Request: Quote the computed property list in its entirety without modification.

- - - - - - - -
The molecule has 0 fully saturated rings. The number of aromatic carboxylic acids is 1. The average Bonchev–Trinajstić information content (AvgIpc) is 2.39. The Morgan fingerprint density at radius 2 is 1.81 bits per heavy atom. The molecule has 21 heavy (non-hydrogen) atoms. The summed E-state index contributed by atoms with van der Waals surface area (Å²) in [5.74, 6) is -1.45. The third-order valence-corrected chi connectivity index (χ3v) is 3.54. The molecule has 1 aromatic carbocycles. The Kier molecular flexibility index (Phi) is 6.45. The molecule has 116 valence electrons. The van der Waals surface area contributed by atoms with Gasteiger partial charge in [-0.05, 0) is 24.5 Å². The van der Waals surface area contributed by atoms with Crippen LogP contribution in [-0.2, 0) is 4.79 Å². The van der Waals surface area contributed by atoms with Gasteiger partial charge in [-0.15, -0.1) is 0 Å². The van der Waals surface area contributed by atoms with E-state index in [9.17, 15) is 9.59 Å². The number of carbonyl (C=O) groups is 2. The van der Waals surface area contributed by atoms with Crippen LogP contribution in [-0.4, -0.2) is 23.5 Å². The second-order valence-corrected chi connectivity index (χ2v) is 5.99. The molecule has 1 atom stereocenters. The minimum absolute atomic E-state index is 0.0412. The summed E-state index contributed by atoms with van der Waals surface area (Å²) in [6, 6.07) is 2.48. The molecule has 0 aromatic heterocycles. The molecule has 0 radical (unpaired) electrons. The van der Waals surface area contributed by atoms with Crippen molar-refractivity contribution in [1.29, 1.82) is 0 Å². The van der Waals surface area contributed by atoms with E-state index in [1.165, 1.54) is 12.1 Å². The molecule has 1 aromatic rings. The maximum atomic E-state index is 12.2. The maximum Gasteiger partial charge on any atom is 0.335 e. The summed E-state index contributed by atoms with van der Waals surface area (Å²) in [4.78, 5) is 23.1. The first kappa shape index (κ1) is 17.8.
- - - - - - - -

The molecule has 0 fully saturated rings. The number of aromatic carboxylic acids is 1. The average Bonchev–Trinajstić information content (AvgIpc) is 2.39. The Morgan fingerprint density at radius 2 is 1.81 bits per heavy atom. The molecule has 21 heavy (non-hydrogen) atoms. The summed E-state index contributed by atoms with van der Waals surface area (Å²) in [5.74, 6) is -1.45. The third-order valence-corrected chi connectivity index (χ3v) is 3.54. The molecule has 1 aromatic carbocycles. The Kier molecular flexibility index (Phi) is 6.45. The molecule has 116 valence electrons. The van der Waals surface area contributed by atoms with Gasteiger partial charge in [-0.05, 0) is 24.5 Å². The van der Waals surface area contributed by atoms with Crippen LogP contribution in [-0.2, 0) is 4.79 Å². The van der Waals surface area contributed by atoms with Gasteiger partial charge in [-0.15, -0.1) is 0 Å². The van der Waals surface area contributed by atoms with E-state index in [9.17, 15) is 9.59 Å². The number of carbonyl (C=O) groups is 2. The van der Waals surface area contributed by atoms with Crippen LogP contribution in [-0.4, -0.2) is 23.5 Å². The second-order valence-corrected chi connectivity index (χ2v) is 5.99. The molecule has 1 atom stereocenters. The minimum absolute atomic E-state index is 0.0412. The summed E-state index contributed by atoms with van der Waals surface area (Å²) in [6, 6.07) is 2.48. The molecule has 0 aromatic heterocycles. The molecule has 0 radical (unpaired) electrons. The van der Waals surface area contributed by atoms with Crippen molar-refractivity contribution in [1.29, 1.82) is 0 Å². The van der Waals surface area contributed by atoms with E-state index in [1.165, 1.54) is 12.1 Å². The molecule has 1 aromatic rings. The maximum atomic E-state index is 12.2. The maximum Gasteiger partial charge on any atom is 0.335 e. The summed E-state index contributed by atoms with van der Waals surface area (Å²) in [4.78, 5) is 23.1. The first kappa shape index (κ1) is 17.8.